Dave Wilkes of "Salute to Philly Boxers" infamy staged his inaugural fight card at the New Palladium in North Philly on July 8. Once again, many of the planned bouts slipped through the strainer and went down the drain. What was left were four fights scheduled for four rounds each. All of them were competitive and entertaining, but this card was shaky to say the least.
Brittany Rogers, president of BAM Boxing Promotions showed everyone how an inaugural fight card should be staged. Her first promotion at the Armory on September 30 was a solid show from the opening preliminary to the main event. A nice crowd of 1,100 attended. Mike Rogers, Brittany's father, deserves an assist on the show's success after pounding the pavement like nobody's business, serving as his daughter's sales agent. But all credit goes to BAM herself, who became the youngest female promoter in American boxing history with the undertaking. That's a nice footnote, but more important is her opportunity to infuse new blood into the local fight scene. She wants it and appears able to do it. BAM returns with her second show in March 2012.
Joey Eye put down the Q-Tip and slipped on the sports jacket to spearhead a great series of fights just outside the Philly limits, at Harrah's Casino in Chester, PA. Joey ran five shows (in January, March, June, August and October). His fights really helped to fill the Philly void of 2011. Generally the fights were entertaining and of very good quality. Victor Vasquez served as Joey's cornerstone providing his specific blend of blood and guts in three of the five shows. An assortment of other local boxers found work and won fans in these shows. Joey Eye's Chester fights were a life raft for Philly boxing fans in 2011. If only Harrah's was a few miles north we at the Briscoe Awards would be much happier. But hey, Joey Eye didn't draw the maps. I'm thankful for the Chester series and boxing fans should be too.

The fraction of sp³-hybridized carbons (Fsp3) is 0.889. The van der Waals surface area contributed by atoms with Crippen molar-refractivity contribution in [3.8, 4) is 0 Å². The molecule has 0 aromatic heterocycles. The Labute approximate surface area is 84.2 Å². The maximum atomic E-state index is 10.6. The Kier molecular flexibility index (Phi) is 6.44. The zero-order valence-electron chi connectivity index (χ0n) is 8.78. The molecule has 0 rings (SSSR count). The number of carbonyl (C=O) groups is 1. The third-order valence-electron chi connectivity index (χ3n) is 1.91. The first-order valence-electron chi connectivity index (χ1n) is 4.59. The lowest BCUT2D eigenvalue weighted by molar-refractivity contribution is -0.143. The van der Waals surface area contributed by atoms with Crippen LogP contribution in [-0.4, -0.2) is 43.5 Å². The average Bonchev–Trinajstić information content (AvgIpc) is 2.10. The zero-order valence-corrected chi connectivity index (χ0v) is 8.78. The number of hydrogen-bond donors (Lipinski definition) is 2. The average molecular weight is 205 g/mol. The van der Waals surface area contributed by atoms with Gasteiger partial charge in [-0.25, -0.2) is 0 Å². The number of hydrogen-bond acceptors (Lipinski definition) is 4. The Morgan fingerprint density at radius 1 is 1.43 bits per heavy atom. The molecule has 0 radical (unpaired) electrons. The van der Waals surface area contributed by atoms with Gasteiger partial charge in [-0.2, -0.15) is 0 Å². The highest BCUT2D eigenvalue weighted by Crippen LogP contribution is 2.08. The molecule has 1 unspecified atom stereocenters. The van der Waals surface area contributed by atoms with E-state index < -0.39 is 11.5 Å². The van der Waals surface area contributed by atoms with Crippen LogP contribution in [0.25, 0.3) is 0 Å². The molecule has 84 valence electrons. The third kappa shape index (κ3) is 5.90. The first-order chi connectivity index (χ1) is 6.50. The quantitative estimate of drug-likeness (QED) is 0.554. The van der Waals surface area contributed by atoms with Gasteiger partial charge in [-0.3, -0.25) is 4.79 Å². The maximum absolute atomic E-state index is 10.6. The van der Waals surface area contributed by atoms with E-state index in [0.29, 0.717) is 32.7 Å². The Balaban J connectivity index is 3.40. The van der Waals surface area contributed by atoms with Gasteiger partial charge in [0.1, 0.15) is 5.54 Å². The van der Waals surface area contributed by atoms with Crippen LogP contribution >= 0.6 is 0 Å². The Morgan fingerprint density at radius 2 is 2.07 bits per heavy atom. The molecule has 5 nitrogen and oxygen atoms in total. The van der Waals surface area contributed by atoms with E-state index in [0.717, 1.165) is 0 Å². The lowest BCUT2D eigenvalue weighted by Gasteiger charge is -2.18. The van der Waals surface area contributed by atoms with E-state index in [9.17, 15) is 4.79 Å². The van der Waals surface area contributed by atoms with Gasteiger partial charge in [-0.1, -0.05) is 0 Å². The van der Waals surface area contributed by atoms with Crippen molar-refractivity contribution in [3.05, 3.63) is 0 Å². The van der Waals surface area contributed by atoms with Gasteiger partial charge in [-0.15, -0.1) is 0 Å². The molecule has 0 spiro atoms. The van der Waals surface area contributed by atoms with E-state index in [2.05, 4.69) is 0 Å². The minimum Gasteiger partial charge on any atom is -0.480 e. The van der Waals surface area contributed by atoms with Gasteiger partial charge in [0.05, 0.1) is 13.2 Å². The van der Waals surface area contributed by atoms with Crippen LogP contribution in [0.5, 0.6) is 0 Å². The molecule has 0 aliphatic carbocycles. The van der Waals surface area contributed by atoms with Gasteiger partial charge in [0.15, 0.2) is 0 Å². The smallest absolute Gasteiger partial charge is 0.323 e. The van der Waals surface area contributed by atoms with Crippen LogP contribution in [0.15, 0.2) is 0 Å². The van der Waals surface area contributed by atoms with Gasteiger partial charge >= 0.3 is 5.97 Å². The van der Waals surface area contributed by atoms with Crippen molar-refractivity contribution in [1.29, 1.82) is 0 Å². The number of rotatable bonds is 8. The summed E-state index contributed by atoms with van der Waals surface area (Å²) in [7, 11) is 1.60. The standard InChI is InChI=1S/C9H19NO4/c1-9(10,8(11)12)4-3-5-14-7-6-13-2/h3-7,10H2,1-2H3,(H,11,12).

The Joe Frazier Boxing Gym became a furniture and bedding store in 2011. Crazy. The one link to the gym's boxing roots is that the new store advertises their "Knockout Prices". Oh well, Joe Frazier was famous for putting opponents to sleep.
Eddie Cool finally got his gravestone in December, becoming the fourth boxer to be recognized by our Gravestone Program. Cool joins Tyrone Everett, Gypsy Joe Harris and Sugar Hart. Eddie's brother Jimmy Cool is also remembered on this most recent marker.
The Briscoe Awards were given out for the 4th time in 2011. Steve Cunningham repeated as Philly Fighter of the Year and of course Ennis-Rosado was the Philly Fight of the Year (for 2010). At the awards this year we did our second museum exhibit. We'd love to do more of that going forward and eventually plan to have a permanent physical space to remember the past.
It appears that 2012 starts with a bang. The first quarter calendar is crammed with so many fights involving Philly boxers fans won't know what to do with themselves. It's very exciting, and 2012 is just one day away.
Happy New Year.